Driving a forklift into a potentially explosive atmosphere
31 January 2017
Thousands of businesses rely on explosion protected forklifts to move raw materials and products within hazardous areas where even the smallest spark could cause an explosion. Darren Boiling, group after sales manager from safety company Pyroban explains what drivers and managers need to do to stay safe in these hazardous working conditions.
Most businesses handling flammable material will have completed their hazardous area classification and established their zones (ATEX 1999/92/EC / DSEAR). These zones dictate the level of protection required on all the equipment used in those areas, including the forklifts.
Most of the time, standard forklifts are converted so that they are safe and comply with ATEX 2014/34/EU, a process that takes several weeks. This is because a spark from unprotected electrical equipment, excess heat from the engine, motors, brakes and other components, or even a spark from static build up on the equipment can create enough energy to cause ignition.
Counterbalance forklifts, VNA, order pickers, reach trucks and other warehouse equipment are widely used, with access platforms, cranes and military equipment also common. Companies like Pyroban re-house components and integrate safety systems to prevent the equipment being an ignition source.
Safe at first use – daily checks
However, an explosion proof conversion only ensures safety in a potentially explosive atmosphere at first use. What happens at a chemical or pharmaceutical factory after the drivers get the keys? Who is responsible for continued safety, the forklift supplier or the end user?
Like all materials handling equipment, drivers should be trained on the specific equipment they are using and should complete daily checks according to the equipment handbook. This is particularly important on an explosion protected truck. It is also the company’s responsibility to ensure their staff are trained with regards to working in hazardous areas.
Some applications can be particularly tough environments for a lift truck, such as waste treatment plants or in intense food supply chain operations. To counteract the risks posed by inevitable wear and tear, a system of preventative maintenance should be put in place to ensure equipment continues to be safe, and is regularly serviced by an engineer trained to work on the specific explosion proof system.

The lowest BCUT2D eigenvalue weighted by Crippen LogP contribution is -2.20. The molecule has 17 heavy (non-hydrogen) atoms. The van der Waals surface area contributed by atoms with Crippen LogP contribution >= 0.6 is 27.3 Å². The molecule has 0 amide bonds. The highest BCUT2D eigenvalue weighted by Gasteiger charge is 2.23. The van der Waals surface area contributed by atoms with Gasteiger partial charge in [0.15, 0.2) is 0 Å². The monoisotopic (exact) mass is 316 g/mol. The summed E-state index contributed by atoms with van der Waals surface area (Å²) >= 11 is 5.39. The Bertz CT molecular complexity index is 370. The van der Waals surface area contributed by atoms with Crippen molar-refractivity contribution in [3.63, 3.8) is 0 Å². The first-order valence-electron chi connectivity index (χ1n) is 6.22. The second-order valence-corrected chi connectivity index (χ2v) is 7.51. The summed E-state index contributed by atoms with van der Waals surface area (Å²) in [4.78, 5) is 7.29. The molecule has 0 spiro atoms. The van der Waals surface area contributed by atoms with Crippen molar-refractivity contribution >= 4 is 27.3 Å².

All maintenance, whether planned or unplanned, requires specialist knowledge and a full understanding of explosion protection. Work on a Pyroban system, for example, should always be done by a Pyroban trained engineer and serviced in accordance with the handbook. Engineers should also retrain every two years to keep their expertise up to date and minimise safety risks when working on site.
Companies are often working under time pressures and in the event of a problem with a truck, might be tempted to try a quick fix with any available engineer. This can be very dangerous as even small changes by an untrained engineer can compromise the whole safety system, and in turn the safety of the whole site.
Not checking the credentials of a service engineer, or not servicing adapted equipment adequately can pose a serious threat to safety. Companies that do not use qualified engineers to conduct safety checks are also risking their reputation and could face serious legal implications in the event of an incident.
In the UK, legislation dictates that all forklift trucks must undergo a Thorough Examination and lift trucks that are fitted with explosion protection may also be legally required to undergo an Annual Safety Audit.
For example, all Pyroban maintenance routines are built on a framework from EN60079-17 which states that an inspection routine should be introduced to ensure the continued safe operation of equipment. It is also a legal requirement for businesses to “demonstrate that work equipment is designed and maintained with due regard for safety” in accordance with ATEX 1999/92/EC.
For example, if a truck was used intensively for several years with no inspection it could become faulty, and, in the eyes of the law, the employer could be failing to fulfil his duty of care.
The Ex-ASA (Ex Annual Safety Audit), as offered by Pyroban, ensures that the integrity and safety of the original EX conversion on the materials handling equipment is not compromised during its working lifetime. The inspection is carried out onsite by a specialist engineer and works in unison with the service support offered by forklift truck suppliers.
All safety critical components of the explosion protection system are inspected and recorded, including Exd enclosures, cables and glands, shutdown devices, conductivity and fork cladding. If no irregularities are found, the truck is declared safe for use and a certificate is issued to support the Explosion Protection Document (EPD). Irregularities need to be repaired immediately, followed by re-inspection.